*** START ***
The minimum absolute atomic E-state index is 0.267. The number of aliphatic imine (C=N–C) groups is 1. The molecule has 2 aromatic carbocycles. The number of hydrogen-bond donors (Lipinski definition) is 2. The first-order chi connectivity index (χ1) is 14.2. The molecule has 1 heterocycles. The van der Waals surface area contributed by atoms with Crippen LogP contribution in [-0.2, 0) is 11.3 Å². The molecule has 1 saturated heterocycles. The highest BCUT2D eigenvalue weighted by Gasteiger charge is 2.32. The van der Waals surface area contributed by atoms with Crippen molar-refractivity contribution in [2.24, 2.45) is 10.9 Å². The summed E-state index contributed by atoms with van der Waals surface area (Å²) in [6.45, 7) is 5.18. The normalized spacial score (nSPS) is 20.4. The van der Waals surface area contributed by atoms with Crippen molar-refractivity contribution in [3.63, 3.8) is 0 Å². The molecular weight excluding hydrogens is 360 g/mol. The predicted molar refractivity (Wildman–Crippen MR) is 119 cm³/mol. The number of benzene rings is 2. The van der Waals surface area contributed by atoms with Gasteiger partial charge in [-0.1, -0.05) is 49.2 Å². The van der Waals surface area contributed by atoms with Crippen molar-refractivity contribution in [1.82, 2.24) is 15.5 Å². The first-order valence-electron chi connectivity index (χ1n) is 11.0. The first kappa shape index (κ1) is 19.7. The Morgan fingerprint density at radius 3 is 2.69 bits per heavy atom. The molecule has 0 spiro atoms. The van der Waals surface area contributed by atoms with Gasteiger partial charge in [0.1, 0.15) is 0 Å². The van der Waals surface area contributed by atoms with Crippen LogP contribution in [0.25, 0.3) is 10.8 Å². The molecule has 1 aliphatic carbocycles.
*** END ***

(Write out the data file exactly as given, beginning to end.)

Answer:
The minimum absolute atomic E-state index is 0.267. The number of aliphatic imine (C=N–C) groups is 1. The molecule has 2 aromatic carbocycles. The number of hydrogen-bond donors (Lipinski definition) is 2. The first-order chi connectivity index (χ1) is 14.2. The molecule has 1 heterocycles. The van der Waals surface area contributed by atoms with Crippen LogP contribution in [-0.2, 0) is 11.3 Å². The molecule has 1 saturated heterocycles. The highest BCUT2D eigenvalue weighted by Gasteiger charge is 2.32. The van der Waals surface area contributed by atoms with Crippen molar-refractivity contribution in [2.24, 2.45) is 10.9 Å². The summed E-state index contributed by atoms with van der Waals surface area (Å²) in [6.45, 7) is 5.18. The normalized spacial score (nSPS) is 20.4. The van der Waals surface area contributed by atoms with Crippen molar-refractivity contribution in [3.63, 3.8) is 0 Å². The molecular weight excluding hydrogens is 360 g/mol. The predicted molar refractivity (Wildman–Crippen MR) is 119 cm³/mol. The number of benzene rings is 2. The van der Waals surface area contributed by atoms with Gasteiger partial charge in [-0.1, -0.05) is 49.2 Å². The van der Waals surface area contributed by atoms with Crippen molar-refractivity contribution in [1.82, 2.24) is 15.5 Å². The first-order valence-electron chi connectivity index (χ1n) is 11.0. The first kappa shape index (κ1) is 19.7. The Morgan fingerprint density at radius 3 is 2.69 bits per heavy atom. The molecule has 0 spiro atoms. The van der Waals surface area contributed by atoms with Gasteiger partial charge in [0.1, 0.15) is 0 Å². The van der Waals surface area contributed by atoms with Crippen LogP contribution in [0.25, 0.3) is 10.8 Å². The molecule has 1 aliphatic carbocycles.